Assessing the validity of abbreviated literature searches for rapid reviews
protocol of a non-inferiority and meta-epidemiologic study
Nussbaumer-Streit, B., Klerings, I., Wagner, G., Titscher, V., & Gartlehner, G. (2016). Assessing the validity of abbreviated literature searches for rapid reviews: protocol of a non-inferiority and meta-epidemiologic study. Systematic Reviews, 5(1), 197. Article 197. https://doi.org/10.1186/s13643-016-0380-8
Background: Systematic reviews offer the most reliable and valid support for health policy decision-making, patient information, and guideline development. However, they are labor intensive and frequently take longer than 1 year to complete. Consequently, they often do not meet the needs of those who need to make decisions quickly. Rapid reviews have therefore become a pragmatic alternative to systematic reviews. They are knowledge syntheses that abbreviate certain methodological aspects of systematic reviews to produce information more quickly. Methodological shortcuts often take place in literature identification. A potential drawback is less reliable results. To date, the impact of abbreviated searches on estimates of treatment effects and subsequent conclusions has not been analyzed systematically across multiple bodies of evidence. We aim to answer the research question: Do bodies of evidence that are based on abbreviated literature searches lead to different conclusions about benefits and harms of interventions compared with bodies of evidence that are based on comprehensive, systematic literature searches?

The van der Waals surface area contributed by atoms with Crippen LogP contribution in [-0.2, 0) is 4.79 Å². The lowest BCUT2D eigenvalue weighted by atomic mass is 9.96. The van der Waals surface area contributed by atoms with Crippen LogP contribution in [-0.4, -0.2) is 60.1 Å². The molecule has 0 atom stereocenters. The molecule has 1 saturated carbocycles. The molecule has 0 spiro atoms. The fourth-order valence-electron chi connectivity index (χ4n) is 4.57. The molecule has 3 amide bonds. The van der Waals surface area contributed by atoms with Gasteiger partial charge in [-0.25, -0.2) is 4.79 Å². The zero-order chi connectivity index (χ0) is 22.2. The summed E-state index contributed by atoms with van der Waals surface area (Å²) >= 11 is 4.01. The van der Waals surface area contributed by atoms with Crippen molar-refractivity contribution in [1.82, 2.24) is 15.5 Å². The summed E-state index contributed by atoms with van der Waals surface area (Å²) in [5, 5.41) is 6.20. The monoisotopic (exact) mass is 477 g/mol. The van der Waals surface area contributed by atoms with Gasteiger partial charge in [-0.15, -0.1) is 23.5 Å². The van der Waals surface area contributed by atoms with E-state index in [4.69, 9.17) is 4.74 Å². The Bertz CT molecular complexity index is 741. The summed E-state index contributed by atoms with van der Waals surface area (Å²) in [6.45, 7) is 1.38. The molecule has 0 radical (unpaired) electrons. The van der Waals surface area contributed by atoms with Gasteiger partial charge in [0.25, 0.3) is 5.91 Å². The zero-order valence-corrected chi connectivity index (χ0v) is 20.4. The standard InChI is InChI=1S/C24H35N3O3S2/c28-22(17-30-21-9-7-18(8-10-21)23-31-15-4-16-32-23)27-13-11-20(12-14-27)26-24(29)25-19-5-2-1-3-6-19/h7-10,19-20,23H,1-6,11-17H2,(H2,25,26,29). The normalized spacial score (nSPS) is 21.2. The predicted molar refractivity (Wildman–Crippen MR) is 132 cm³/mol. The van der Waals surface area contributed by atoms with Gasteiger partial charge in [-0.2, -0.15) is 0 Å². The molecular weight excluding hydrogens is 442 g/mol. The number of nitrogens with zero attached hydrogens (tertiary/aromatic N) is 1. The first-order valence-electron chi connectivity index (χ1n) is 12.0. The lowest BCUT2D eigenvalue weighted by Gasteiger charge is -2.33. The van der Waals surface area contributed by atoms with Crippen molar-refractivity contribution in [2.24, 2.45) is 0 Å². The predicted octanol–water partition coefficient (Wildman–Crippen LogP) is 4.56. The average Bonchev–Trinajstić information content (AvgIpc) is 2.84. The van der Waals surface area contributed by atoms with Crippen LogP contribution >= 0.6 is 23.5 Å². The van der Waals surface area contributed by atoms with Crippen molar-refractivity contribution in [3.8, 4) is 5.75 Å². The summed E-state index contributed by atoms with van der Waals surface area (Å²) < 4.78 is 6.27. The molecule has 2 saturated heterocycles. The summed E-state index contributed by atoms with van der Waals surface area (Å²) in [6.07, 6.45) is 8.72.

Methods: We will use a non-inferiority and meta-epidemiologic design. The primary outcome is the proportion of discordant conclusions based on different search approaches. Drawing of a pool of Cochrane reports published between 2012 and 2016, we will randomly select 60 reports. Eligible reports are those that present a summary-of-findings table, draw a clear conclusion, present data for meta-analyses, and document the search strategy clearly. We will conduct several abbreviated searches to detect whether included studies in these Cochrane reviews could be detected. If searches could not detect all studies, we will revise the original summary-of-findings table and ask review authors whether the missed evidence would change conclusions of their report. We will determine the proportion of discordant conclusions for each abbreviated search approach. We will consider an abbreviated search as non-inferior if the lower limit of the 95% confidence interval of the proportion of discordant conclusions is below the non-inferiority margin, which is determined based on results of a survey for clinical and public health scenarios.
Discussion: This will be the first study to assess whether the reduced sensitivity of abbreviated searches has an impact on conclusions across multiple bodies of evidence, not only on effect estimates.